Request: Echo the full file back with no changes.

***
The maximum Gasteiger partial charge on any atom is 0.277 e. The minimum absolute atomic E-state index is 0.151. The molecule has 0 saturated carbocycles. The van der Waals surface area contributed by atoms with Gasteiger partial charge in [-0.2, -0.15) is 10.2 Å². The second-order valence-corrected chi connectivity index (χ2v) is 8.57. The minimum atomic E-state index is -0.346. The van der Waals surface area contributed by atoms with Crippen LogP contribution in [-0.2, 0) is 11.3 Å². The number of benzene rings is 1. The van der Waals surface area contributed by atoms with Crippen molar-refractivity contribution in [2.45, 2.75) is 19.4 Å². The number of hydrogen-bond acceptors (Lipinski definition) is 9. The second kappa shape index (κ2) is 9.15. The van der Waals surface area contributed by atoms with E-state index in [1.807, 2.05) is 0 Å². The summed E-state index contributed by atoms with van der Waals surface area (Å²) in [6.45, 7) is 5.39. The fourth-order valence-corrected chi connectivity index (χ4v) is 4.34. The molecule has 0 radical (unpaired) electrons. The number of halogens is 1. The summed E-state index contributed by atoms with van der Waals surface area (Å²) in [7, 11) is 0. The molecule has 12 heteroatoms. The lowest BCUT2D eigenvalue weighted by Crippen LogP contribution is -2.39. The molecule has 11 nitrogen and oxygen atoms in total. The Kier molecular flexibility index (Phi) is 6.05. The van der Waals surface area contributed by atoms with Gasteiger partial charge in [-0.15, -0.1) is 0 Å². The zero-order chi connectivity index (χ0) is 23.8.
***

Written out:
The maximum Gasteiger partial charge on any atom is 0.277 e. The minimum absolute atomic E-state index is 0.151. The molecule has 0 saturated carbocycles. The van der Waals surface area contributed by atoms with Gasteiger partial charge in [-0.2, -0.15) is 10.2 Å². The second-order valence-corrected chi connectivity index (χ2v) is 8.57. The minimum atomic E-state index is -0.346. The van der Waals surface area contributed by atoms with Crippen LogP contribution in [-0.2, 0) is 11.3 Å². The number of benzene rings is 1. The van der Waals surface area contributed by atoms with Crippen molar-refractivity contribution in [2.45, 2.75) is 19.4 Å². The number of hydrogen-bond acceptors (Lipinski definition) is 9. The second kappa shape index (κ2) is 9.15. The van der Waals surface area contributed by atoms with E-state index in [1.807, 2.05) is 0 Å². The summed E-state index contributed by atoms with van der Waals surface area (Å²) in [6.45, 7) is 5.39. The fourth-order valence-corrected chi connectivity index (χ4v) is 4.34. The molecule has 0 radical (unpaired) electrons. The number of halogens is 1. The summed E-state index contributed by atoms with van der Waals surface area (Å²) in [7, 11) is 0. The molecule has 12 heteroatoms. The lowest BCUT2D eigenvalue weighted by Crippen LogP contribution is -2.39. The molecule has 11 nitrogen and oxygen atoms in total. The Kier molecular flexibility index (Phi) is 6.05. The van der Waals surface area contributed by atoms with Gasteiger partial charge in [-0.15, -0.1) is 0 Å². The zero-order chi connectivity index (χ0) is 23.8.